"A Place for a Picnic"
watercolor on paper, 15" x 11"
"A Roll in the Hay"
(whaddya mean, 'corny?')
watercolor on paper, 11" x 15"
The Perigord, as it is called, is a region in the south west part of France along the Dordogne River. The area is a delight to any who would be interested in history ranging from Cro-Magnon man to the hundred years war to ancient markets, bizarre chateaus and citadels to the growing and harvesting of truffles, ducks, geese and other delights . . . . . . . not to mention some of the finest wine in the world.
I just returned from a stay in that region beginning with Bordeaux and its beautiful surroundings. Residing out in the countryside, near the small bastide village of Eymet, our mornings were filled with sights of enormous fields of sunflowers, rolling hills and lots and lots of vineyards laden with grapes waiting for the coming ‘crush.’ Each little village in the area reeked of history and age and was turned out with all the French charm anyone could hope for.
Armed with camera, sketch book, pochade box, watercolors and every art supply known to man, I chased the perfect painting for three weeks. Trekking about with a number of other artists and good friends we gobbled up the sights and tasted the repasts of the region as though we had been starving and deprived most of our lives. To say that the food was wonderful would be understating the obvious. To say there was just too much to absorb in the way of visual stimulation and historical information would also be an understatement. But we did it anyway!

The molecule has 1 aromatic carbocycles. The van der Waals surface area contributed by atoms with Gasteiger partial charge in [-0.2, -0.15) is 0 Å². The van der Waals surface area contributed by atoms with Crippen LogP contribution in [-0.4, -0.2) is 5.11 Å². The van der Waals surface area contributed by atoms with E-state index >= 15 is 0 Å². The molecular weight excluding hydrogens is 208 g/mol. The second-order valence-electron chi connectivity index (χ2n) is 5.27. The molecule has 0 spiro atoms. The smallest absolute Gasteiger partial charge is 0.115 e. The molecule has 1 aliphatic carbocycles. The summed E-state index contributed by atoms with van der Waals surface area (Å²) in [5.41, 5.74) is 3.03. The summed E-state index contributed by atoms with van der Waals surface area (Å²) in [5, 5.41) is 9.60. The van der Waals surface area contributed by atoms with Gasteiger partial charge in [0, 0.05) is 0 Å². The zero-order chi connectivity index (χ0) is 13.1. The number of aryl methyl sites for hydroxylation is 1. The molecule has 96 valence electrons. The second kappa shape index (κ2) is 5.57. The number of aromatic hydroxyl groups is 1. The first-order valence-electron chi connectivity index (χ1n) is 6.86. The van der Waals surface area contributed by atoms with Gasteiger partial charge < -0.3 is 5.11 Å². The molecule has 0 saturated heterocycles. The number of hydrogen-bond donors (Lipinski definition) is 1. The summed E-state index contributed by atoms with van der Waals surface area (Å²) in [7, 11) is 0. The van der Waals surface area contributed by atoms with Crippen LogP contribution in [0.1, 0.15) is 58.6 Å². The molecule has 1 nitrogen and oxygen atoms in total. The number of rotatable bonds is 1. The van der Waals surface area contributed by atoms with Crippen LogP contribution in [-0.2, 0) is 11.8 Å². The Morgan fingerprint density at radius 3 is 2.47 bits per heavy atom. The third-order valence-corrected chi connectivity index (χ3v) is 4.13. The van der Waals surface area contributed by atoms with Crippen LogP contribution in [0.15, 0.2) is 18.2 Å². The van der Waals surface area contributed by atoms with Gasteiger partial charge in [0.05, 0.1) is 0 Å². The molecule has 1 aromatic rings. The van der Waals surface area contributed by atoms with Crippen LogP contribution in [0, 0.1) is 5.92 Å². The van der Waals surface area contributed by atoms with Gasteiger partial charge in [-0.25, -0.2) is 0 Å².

Just outside the door to my quarters were fields of rolled hay set against more fields rife with sunflowers. The light changed as quickly as my wristwatch changed time. We had clouds and skies that were more than worthy as a singular subject to back up all the gorgeous rural scenery. I gotta say that it was really, really tuff to handle! (read with sarcasm).
Here are a few hurried attempts at watercolor plein air painting that represent the sort of ‘ugliness’ we had to endure. To make matters worse, our feeble efforts at attempting to harness the beauty there on canvas or paper were rewarded nightly with wine and dinners most people would sacrifice a family member in order to partake. Yup! It was fabulous!!! (Except, now I have to redouble my exercises to de-expand my svelte self, if you get my drift.)
More about it later, But for now take the glimpse of the few painting attempts I brought back and try to imagine yourself enduring this form of hideous torture. Life is just toooo good, sometimes, folks. And I really do mean too good!!!!
Labels: European Workshop, France, Plein Air